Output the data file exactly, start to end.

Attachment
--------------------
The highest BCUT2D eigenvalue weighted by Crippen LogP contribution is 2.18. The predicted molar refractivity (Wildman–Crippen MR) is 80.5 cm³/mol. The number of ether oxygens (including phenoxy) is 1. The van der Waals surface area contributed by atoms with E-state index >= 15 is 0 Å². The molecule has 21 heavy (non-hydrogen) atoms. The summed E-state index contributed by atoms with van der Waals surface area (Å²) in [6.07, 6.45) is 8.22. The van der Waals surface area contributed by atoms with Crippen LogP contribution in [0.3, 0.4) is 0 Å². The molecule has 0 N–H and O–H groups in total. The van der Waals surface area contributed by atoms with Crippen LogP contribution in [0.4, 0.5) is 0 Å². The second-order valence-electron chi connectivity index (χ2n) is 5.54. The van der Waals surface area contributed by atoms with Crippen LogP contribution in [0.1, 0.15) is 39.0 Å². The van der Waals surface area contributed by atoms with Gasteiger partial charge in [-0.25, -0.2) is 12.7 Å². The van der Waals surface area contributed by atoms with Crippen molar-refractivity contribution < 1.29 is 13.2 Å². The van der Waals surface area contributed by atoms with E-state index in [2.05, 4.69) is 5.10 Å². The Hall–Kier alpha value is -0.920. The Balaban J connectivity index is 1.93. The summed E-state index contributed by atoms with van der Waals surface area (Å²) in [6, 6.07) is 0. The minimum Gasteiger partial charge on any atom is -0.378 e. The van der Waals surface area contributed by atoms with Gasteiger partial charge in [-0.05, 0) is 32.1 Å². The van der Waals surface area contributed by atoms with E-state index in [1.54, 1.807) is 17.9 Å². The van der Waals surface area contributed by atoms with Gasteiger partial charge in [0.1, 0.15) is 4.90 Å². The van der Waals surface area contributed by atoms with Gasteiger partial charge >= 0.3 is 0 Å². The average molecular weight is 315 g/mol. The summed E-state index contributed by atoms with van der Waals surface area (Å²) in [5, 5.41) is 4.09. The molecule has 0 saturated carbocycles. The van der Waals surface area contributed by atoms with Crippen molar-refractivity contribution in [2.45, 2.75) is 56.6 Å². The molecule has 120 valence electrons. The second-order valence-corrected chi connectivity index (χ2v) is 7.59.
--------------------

The highest BCUT2D eigenvalue weighted by Crippen LogP contribution is 2.18. The predicted molar refractivity (Wildman–Crippen MR) is 80.5 cm³/mol. The number of ether oxygens (including phenoxy) is 1. The van der Waals surface area contributed by atoms with E-state index >= 15 is 0 Å². The molecule has 21 heavy (non-hydrogen) atoms. The summed E-state index contributed by atoms with van der Waals surface area (Å²) in [6.07, 6.45) is 8.22. The van der Waals surface area contributed by atoms with Crippen LogP contribution in [0.3, 0.4) is 0 Å². The molecule has 0 N–H and O–H groups in total. The van der Waals surface area contributed by atoms with Crippen LogP contribution in [0.4, 0.5) is 0 Å². The second-order valence-electron chi connectivity index (χ2n) is 5.54. The van der Waals surface area contributed by atoms with Crippen LogP contribution in [0.1, 0.15) is 39.0 Å². The van der Waals surface area contributed by atoms with Gasteiger partial charge in [-0.25, -0.2) is 12.7 Å². The van der Waals surface area contributed by atoms with Crippen molar-refractivity contribution < 1.29 is 13.2 Å². The van der Waals surface area contributed by atoms with E-state index in [2.05, 4.69) is 5.10 Å². The Hall–Kier alpha value is -0.920. The Balaban J connectivity index is 1.93. The summed E-state index contributed by atoms with van der Waals surface area (Å²) in [6, 6.07) is 0. The minimum Gasteiger partial charge on any atom is -0.378 e. The van der Waals surface area contributed by atoms with Gasteiger partial charge in [-0.05, 0) is 32.1 Å². The van der Waals surface area contributed by atoms with E-state index in [1.54, 1.807) is 17.9 Å². The van der Waals surface area contributed by atoms with Gasteiger partial charge in [0.1, 0.15) is 4.90 Å². The van der Waals surface area contributed by atoms with Gasteiger partial charge >= 0.3 is 0 Å². The average molecular weight is 315 g/mol. The summed E-state index contributed by atoms with van der Waals surface area (Å²) in [5, 5.41) is 4.09. The molecule has 0 saturated carbocycles. The van der Waals surface area contributed by atoms with Crippen molar-refractivity contribution in [2.45, 2.75) is 56.6 Å². The molecule has 120 valence electrons. The second-order valence-corrected chi connectivity index (χ2v) is 7.59.